LW1: What Red and Sublime said.

LW2: You don't like your nephew's wife and are looking for reasons to be offended. I can't imagine trying to manage one small child and a nursing baby in a hospital or funeral home setting. She probably felt it best to stay home. Admit it: If she'd have come and the chidren started getting fussy, you would have criticized her for that.

“FD&S is no way to be.”

Since: Feb 13

Cedar Grove, TN

#11 Mar 25, 2013
1. Tell your wife if this doesn't chnge, the "after you" part will come quicker than she thought.

2. The family, meaning you, right?

“bELieve”

Since: Jun 09

Location hidden

#12 Mar 25, 2013
LW2 - children under 18 aren't allowed in most hospitals this time of year, so at minimum she would have needed to hire a sitter ($$$) to watch two young children for an hour (20 min drive each way and a 20 min visit) to see her husband's grandmother.

If my husband's grandmother was in the hospital dying, he would not have wanted me there, however. That is not a social visit.

As for the funeral, again it is very possible that she could not get a sitter. Not everyone feels that children belong at funerals. That is between the nephew and his wife, though.

If the LW really can't get over this, then I suggest she say something to the nephew, not his wife. Not about how offended she is, but about how especially after her mother's passing she realizes that family ties are very important to her and she would like to have a closer relationship with her nephew's family. Maybe then she can learn to be more understanding instead of judgmental (even if the judgments were exacerbated by grief).

“reign in blood”

Since: May 09

Wilmington, IL

#13 Mar 25, 2013
1 & 2- Team Matilda!
Stina

Saint Petersburg, FL

#14 Mar 25, 2013
LW2: I agree about her not going to the hospital, but she should have been at the funeral. That is her husband's grandmother and it is disrespecful to the family. It would be one thing if it were out of town, but it wasn't. I am sure she could have found a friend to sit with the kids for a measly hour. She's probably one of those mothers who refuses to let anyone watch her kids. I know a gal like that. She brought her kids to a very "non-kid" party because she refused to let someone else watch them. That's what this person sounds like.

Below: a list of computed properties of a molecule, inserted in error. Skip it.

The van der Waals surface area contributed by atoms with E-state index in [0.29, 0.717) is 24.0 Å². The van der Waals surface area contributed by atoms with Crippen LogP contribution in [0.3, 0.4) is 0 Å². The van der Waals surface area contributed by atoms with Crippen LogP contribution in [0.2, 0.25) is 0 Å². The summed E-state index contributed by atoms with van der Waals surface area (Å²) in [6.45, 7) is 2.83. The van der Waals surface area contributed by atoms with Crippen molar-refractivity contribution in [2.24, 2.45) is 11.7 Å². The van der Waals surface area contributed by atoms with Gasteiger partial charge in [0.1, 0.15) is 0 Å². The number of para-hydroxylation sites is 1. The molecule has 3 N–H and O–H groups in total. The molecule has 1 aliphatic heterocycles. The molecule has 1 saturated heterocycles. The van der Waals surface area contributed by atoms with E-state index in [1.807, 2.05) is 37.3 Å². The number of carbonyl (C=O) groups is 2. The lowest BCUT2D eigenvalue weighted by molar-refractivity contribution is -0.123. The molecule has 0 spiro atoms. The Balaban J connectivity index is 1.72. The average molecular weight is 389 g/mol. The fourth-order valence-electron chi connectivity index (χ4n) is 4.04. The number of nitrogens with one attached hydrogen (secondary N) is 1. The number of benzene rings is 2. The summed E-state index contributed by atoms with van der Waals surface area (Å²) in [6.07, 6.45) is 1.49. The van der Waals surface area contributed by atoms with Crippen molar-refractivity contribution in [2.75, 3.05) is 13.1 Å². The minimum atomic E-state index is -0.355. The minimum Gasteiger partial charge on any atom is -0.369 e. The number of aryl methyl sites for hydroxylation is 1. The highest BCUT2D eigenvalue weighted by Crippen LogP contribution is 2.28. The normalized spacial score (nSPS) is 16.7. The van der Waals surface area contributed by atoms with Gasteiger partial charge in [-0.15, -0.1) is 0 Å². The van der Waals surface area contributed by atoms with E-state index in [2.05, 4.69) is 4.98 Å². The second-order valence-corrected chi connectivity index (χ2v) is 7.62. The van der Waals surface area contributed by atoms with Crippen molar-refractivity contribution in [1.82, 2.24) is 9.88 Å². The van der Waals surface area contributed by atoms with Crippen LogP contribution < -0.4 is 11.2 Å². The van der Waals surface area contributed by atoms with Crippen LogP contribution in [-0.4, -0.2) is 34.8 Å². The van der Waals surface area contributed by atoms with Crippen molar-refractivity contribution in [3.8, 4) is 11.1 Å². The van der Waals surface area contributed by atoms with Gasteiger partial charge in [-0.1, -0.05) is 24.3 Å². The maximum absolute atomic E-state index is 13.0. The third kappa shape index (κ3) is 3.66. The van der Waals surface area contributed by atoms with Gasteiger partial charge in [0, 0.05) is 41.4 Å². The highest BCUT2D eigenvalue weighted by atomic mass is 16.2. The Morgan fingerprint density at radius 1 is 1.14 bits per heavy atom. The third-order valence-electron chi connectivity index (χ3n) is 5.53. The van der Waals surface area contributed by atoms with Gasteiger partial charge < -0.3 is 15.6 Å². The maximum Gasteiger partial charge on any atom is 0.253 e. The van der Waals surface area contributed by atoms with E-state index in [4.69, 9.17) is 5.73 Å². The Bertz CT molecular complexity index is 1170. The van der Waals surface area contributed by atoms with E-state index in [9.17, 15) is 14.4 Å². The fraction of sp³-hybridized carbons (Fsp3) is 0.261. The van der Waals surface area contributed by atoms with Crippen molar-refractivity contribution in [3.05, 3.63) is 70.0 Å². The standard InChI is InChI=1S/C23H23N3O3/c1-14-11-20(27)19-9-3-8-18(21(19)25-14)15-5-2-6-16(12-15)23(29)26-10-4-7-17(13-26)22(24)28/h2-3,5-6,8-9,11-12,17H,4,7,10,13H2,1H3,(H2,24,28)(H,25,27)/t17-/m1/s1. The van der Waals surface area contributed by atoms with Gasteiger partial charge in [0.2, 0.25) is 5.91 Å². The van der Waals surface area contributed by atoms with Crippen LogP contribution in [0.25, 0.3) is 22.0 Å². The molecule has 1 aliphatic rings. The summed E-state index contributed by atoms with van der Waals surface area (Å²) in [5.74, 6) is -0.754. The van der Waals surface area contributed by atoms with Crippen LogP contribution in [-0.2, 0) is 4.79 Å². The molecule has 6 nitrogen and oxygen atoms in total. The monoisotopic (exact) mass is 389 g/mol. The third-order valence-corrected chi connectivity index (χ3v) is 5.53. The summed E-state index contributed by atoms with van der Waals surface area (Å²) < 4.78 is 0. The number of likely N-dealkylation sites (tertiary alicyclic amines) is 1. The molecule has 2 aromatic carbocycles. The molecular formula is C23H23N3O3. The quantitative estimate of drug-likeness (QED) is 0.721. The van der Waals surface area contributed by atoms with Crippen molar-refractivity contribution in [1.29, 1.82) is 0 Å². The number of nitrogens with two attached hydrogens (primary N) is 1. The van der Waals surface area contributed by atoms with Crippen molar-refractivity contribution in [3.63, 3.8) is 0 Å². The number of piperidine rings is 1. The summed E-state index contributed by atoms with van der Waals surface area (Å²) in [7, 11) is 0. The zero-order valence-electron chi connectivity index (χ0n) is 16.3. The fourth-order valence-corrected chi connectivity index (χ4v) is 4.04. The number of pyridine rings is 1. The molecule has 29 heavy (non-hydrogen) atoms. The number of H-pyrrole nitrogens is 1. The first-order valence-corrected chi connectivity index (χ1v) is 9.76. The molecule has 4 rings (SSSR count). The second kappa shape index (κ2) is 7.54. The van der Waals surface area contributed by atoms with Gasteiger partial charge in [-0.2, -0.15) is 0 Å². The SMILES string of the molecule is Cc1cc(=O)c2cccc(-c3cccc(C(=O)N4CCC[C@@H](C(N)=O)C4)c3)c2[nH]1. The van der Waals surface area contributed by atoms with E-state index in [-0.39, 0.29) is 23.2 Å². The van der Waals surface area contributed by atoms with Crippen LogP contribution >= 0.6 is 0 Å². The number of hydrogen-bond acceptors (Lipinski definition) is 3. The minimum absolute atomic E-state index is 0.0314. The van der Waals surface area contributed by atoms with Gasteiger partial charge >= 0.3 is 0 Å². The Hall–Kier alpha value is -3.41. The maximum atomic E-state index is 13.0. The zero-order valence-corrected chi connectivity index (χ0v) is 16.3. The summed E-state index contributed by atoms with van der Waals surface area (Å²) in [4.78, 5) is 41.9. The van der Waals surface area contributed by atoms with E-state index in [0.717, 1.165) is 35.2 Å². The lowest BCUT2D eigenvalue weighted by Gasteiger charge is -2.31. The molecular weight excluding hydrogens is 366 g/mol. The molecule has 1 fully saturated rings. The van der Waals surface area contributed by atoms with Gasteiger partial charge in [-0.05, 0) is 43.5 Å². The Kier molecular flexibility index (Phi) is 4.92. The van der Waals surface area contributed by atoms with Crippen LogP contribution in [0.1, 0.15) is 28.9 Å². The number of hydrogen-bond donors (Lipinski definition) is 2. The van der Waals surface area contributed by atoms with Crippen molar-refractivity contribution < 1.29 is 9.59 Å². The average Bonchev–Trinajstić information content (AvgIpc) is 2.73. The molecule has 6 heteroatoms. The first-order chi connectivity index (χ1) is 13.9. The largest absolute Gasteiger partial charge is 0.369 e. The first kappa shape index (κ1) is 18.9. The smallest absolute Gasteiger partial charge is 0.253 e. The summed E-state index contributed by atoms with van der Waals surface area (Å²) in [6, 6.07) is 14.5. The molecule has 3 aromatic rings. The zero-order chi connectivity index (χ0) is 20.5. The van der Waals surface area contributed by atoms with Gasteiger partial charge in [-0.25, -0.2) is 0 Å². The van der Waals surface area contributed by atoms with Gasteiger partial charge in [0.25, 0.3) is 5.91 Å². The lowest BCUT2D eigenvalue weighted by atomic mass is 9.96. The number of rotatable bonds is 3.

pde

Homer Glen, IL

#15 Mar 25, 2013
j_m_w wrote:
L1: Did she suddenly become like this? Didn't think so. This is a conversation you should have had while you were dating.
L2: So your mother's granddaughter-in-law who has two small children, one of whom is breast feeding, didn't visit her in the hospital? And you have the nerve to be offended?
Given the way it was described, I'm not even 100% sure it was the granddaughter-in-law.

We have Mother (grandmother)-> Daughter (+Husband)-> Nephew. I notice she didn't call Nephew a grandson of Mother. Thus, I wonder if Nephew is a child of one of Husband's siblings, rather than a child of Daughter's siblings. He would still be Daughter's nephew, but have no blood relationship to Mother/Grandmother.
pde

Homer Glen, IL

#16 Mar 25, 2013
And anyhow, for the record, I didn't either go to visit my husband's grandmother when she was in the hospital, nor did I attend her funeral. But, her own daughter+husband and granddaughter also didn't visit her in the hospital or attend her funeral (my husband showed up as the sole representative of his entire section of the family).